As a benchmarking of MEGADOCK, we firstly performed PPI prediction of 44×44=1,936 combinations on 44 protein complexes. The predicted (red) and native (green) structures were consistent (upper part of Figure 2). In the prediction of PPI pairs, many correct complexes were predicted as shown by the warm color on the diagonal line in the lower part of Figure 2, and a prediction performance (F-measure = 0.415) similar to or higher than in a related study was obtained. As an actual application in systems biology, PPI prediction was performed on the signal transduction pathway of bacterial chemotaxis (89×89=7,921) and the human EGFR signal transduction pathway related to lung cancer (497×497=247,009). Our goal is to perform the calculation of a 1,000×1,000 (mega) class routinely.

Figure 2

[1] Matsuzaki Y., Matsuzaki Y., Sato T. and Akiyama Y., J Bioinform Comput Biol , 7: 991-1012 (2009).
[2] Ohue, Matsuzaki, Matsuzaki, Sato and Akiyama. IPSJ Transactions on Mathematical Modeling and its Applications (TOM), 3(3): 91-106 (2010).

BioSupercomputing Newsletter Vol.3

The role of supercomputers is important for integrating various leading-edge research bases for proactive use.
Manager Clinical Development Planning and Management
Mochida Pharmaceutical Co., Ltd. Visiting Professor Tohoku University Kazumi Nishijima
Sonic simulation research in the body which is essential for promotion of ultrasound therapy and development of therapeutic apparatus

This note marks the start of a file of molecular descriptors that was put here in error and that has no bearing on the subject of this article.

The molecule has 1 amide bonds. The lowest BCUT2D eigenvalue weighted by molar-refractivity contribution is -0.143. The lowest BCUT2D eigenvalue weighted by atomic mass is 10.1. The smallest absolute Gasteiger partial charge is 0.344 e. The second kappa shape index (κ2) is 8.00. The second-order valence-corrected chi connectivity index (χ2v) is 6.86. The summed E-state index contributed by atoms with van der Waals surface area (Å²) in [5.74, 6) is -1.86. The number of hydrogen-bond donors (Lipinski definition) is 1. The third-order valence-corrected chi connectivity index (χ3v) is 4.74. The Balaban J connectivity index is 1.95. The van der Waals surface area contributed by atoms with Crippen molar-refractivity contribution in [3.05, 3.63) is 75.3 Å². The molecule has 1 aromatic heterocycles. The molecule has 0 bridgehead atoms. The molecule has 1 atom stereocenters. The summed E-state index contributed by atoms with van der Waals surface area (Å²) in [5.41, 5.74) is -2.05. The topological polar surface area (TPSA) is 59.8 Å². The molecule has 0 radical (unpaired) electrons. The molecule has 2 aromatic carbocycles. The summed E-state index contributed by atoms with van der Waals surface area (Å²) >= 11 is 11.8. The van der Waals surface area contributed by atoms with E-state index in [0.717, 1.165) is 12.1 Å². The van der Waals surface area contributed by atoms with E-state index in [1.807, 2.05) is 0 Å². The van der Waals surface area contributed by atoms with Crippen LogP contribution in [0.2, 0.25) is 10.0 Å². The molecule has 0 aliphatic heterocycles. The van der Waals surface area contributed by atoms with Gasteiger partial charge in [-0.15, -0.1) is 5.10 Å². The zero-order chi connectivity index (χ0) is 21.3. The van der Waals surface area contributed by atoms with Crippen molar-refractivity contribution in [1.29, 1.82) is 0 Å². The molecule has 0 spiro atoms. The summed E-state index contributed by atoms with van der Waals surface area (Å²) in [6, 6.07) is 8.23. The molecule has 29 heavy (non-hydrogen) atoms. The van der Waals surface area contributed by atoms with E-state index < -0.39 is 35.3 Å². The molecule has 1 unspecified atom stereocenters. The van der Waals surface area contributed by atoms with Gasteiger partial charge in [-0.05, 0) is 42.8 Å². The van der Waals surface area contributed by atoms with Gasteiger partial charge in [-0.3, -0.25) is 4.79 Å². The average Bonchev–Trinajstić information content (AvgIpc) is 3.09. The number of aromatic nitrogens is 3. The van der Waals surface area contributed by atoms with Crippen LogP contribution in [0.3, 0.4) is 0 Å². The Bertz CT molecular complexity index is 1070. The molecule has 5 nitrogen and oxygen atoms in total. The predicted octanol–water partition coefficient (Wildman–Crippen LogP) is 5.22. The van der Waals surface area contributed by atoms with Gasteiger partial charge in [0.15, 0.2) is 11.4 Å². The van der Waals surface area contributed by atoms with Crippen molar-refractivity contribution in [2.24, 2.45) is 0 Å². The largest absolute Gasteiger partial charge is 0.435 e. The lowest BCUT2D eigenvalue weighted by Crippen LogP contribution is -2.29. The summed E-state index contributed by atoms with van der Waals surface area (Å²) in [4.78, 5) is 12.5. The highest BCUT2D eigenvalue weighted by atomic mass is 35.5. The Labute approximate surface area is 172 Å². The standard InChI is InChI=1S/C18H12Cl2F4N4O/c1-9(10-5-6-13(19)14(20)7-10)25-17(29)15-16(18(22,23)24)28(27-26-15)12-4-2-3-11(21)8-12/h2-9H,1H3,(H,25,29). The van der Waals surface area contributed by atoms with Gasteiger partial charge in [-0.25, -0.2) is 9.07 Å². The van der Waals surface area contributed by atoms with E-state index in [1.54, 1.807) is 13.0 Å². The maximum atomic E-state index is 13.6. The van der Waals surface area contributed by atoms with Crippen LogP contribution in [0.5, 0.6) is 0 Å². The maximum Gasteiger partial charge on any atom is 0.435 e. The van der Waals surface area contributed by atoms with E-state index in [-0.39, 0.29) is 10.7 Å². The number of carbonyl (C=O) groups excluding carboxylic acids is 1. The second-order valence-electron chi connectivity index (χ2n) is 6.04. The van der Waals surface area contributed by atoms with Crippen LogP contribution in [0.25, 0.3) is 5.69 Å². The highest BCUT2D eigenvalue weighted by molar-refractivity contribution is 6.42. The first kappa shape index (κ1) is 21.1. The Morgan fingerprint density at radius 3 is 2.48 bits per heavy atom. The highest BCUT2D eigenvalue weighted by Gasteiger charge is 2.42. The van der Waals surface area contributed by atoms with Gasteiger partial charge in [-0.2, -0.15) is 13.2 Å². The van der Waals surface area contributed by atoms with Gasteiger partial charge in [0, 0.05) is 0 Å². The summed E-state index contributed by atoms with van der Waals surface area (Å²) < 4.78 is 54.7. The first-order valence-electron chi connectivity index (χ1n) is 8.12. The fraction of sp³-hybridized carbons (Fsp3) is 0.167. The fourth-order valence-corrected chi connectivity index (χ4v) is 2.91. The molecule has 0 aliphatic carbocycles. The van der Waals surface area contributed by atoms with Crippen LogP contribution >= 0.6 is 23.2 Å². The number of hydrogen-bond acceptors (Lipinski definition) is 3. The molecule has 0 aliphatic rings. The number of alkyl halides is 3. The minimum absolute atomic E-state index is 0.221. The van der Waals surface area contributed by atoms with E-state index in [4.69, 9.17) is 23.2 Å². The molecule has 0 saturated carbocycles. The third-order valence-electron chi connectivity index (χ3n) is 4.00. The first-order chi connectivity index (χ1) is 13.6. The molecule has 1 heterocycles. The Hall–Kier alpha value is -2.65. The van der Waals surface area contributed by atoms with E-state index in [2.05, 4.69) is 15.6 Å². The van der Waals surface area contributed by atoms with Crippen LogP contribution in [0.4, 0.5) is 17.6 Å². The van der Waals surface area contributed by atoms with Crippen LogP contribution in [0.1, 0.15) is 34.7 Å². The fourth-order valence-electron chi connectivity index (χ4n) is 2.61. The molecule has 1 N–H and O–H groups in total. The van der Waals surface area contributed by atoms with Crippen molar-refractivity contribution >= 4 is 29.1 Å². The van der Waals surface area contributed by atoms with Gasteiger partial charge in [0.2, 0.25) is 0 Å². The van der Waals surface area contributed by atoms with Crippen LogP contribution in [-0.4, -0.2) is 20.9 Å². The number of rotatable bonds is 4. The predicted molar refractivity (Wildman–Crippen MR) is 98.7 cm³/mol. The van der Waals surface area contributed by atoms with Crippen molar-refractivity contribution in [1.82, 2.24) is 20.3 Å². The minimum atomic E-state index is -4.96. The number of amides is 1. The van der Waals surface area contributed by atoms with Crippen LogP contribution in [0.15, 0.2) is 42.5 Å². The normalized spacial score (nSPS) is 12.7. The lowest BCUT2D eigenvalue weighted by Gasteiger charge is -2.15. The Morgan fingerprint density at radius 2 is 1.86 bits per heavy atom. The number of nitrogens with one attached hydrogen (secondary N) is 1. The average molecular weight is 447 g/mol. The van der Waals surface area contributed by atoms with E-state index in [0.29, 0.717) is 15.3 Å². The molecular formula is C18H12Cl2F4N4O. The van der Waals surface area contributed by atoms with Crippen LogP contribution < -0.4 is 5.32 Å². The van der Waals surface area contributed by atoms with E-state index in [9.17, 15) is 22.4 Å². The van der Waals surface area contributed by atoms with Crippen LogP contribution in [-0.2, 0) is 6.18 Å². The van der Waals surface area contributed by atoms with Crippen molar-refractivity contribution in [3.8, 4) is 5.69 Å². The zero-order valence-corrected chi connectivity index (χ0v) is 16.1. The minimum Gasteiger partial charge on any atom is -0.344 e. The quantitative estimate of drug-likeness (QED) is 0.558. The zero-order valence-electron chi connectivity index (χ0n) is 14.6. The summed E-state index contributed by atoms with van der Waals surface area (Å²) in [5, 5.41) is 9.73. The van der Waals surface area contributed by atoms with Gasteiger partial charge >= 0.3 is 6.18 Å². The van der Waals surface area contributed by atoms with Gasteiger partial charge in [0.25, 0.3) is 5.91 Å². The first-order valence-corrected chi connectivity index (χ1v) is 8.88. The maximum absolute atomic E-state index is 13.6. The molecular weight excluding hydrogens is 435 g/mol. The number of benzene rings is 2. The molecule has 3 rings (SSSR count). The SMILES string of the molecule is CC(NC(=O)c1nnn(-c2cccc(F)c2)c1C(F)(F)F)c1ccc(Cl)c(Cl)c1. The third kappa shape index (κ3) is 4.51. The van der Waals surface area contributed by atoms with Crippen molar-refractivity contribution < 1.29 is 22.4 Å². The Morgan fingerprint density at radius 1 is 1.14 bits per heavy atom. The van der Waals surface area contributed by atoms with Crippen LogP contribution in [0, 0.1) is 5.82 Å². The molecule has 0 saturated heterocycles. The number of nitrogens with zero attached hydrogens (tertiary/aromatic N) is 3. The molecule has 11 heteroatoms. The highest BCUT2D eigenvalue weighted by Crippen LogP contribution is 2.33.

Extraordinary researcher, Department of Mechanical Engineering, School of Engineering, University of Tokyo Akira Sasaki
Report on Research
Achievement of a Multiscale Molecule Simulation of QM/MD/CGM(Molecular Scale WG)
Institute for Protein Research, Osaka University
Yasushige Yonezawa / Shusuke Yamanaka / Hiromitsu Shimoyama / Hideki Yamazaki / Haruki Nakamura
RIKEN, Computational Science Research Program Ikuo Fukuda
Towards development and experimental demonstration of liver model based on large-scale metabolic simulation at individual cellular level (Cell Scale WG)
School of Medicine, Keio University Ayako Yachie-Kinoshita
Exhaustive Protein-Protein Interaction Network Prediction by Using MEGADOCK (Data Analysis Fusion WG)
Graduate School of Information Science and Engineering, Tokyo Institute of Technology
Yutaka Akiyama / Yuri Matsuzaki / Nobuyuki Uchikoga / Masahito Ohue
Whole Brain Simulation of the Insect Olfactory System
Research Center for Advanced Science and Technology, The University of Tokyo Tomoki Kazawa, Stephan Shuichi Haupt
The summer school 2010 for the Integrated Simulation of Living Matter was held.
RIKEN, Computational Science Research Program Yasuhiro Ishimine (Organ and Body Scale WG)
The Institute of Medical Science, The University of Tokyo Teppei Shimamura (Data Analysis WG)
RIKEN, Computational Science Research Program Yasuhiro Sunaga (Cell Scale WG)
Kyoto University Graduate School of Informatics Naoki Honda (Brain and Neural WG)
RIKEN, Computational Science Research Program Gen Masumoto (High-Performance Computing Team)
RIKEN, Computational Science Research Program Kosuke Matsunaga (Molecular Scale WG)
After participation in the summer school 2010 for the Integrated Simulation of Living Matter
First year of doctor's course, The University of Tokyo Graduate School of Science Ken Saito
ISLiM Participating Institutions / Event Infomation / Topics